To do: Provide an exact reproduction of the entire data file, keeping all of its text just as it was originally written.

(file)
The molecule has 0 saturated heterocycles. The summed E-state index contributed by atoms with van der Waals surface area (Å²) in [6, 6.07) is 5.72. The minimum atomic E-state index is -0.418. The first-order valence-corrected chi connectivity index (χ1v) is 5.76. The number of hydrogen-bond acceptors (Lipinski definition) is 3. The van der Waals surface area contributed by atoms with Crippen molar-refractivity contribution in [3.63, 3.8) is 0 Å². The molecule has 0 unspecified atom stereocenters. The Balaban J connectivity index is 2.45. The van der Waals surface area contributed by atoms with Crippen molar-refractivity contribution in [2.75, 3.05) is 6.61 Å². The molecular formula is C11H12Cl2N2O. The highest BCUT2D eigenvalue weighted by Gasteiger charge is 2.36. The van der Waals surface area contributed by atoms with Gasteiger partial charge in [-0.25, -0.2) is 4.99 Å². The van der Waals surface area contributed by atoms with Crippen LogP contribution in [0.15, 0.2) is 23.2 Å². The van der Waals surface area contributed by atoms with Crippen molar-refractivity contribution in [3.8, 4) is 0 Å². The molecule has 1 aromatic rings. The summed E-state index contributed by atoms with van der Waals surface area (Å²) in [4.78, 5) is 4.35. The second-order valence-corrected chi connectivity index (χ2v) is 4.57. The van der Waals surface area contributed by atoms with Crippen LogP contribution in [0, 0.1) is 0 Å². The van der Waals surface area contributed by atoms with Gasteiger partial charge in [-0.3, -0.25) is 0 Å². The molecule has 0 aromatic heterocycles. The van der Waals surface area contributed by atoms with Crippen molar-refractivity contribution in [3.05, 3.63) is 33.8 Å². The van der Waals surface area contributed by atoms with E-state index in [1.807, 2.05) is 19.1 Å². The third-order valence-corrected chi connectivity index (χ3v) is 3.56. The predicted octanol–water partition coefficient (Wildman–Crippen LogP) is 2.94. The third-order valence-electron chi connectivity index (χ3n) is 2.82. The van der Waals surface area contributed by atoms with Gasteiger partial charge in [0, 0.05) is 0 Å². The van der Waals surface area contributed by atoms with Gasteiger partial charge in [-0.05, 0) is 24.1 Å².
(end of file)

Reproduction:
The molecule has 0 saturated heterocycles. The summed E-state index contributed by atoms with van der Waals surface area (Å²) in [6, 6.07) is 5.72. The minimum atomic E-state index is -0.418. The first-order valence-corrected chi connectivity index (χ1v) is 5.76. The number of hydrogen-bond acceptors (Lipinski definition) is 3. The van der Waals surface area contributed by atoms with Crippen molar-refractivity contribution in [3.63, 3.8) is 0 Å². The molecule has 0 unspecified atom stereocenters. The Balaban J connectivity index is 2.45. The van der Waals surface area contributed by atoms with Crippen molar-refractivity contribution in [2.75, 3.05) is 6.61 Å². The molecular formula is C11H12Cl2N2O. The highest BCUT2D eigenvalue weighted by Gasteiger charge is 2.36. The van der Waals surface area contributed by atoms with Gasteiger partial charge in [-0.25, -0.2) is 4.99 Å². The van der Waals surface area contributed by atoms with Crippen LogP contribution in [0.15, 0.2) is 23.2 Å². The van der Waals surface area contributed by atoms with Crippen molar-refractivity contribution in [3.8, 4) is 0 Å². The molecule has 1 aromatic rings. The summed E-state index contributed by atoms with van der Waals surface area (Å²) in [4.78, 5) is 4.35. The second-order valence-corrected chi connectivity index (χ2v) is 4.57. The van der Waals surface area contributed by atoms with Crippen LogP contribution in [0, 0.1) is 0 Å². The van der Waals surface area contributed by atoms with Gasteiger partial charge in [-0.3, -0.25) is 0 Å². The molecule has 0 aromatic heterocycles. The van der Waals surface area contributed by atoms with Crippen molar-refractivity contribution in [3.05, 3.63) is 33.8 Å². The van der Waals surface area contributed by atoms with E-state index in [1.807, 2.05) is 19.1 Å². The third-order valence-corrected chi connectivity index (χ3v) is 3.56. The predicted octanol–water partition coefficient (Wildman–Crippen LogP) is 2.94. The third-order valence-electron chi connectivity index (χ3n) is 2.82. The van der Waals surface area contributed by atoms with Gasteiger partial charge in [0, 0.05) is 0 Å². The van der Waals surface area contributed by atoms with Gasteiger partial charge in [-0.05, 0) is 24.1 Å².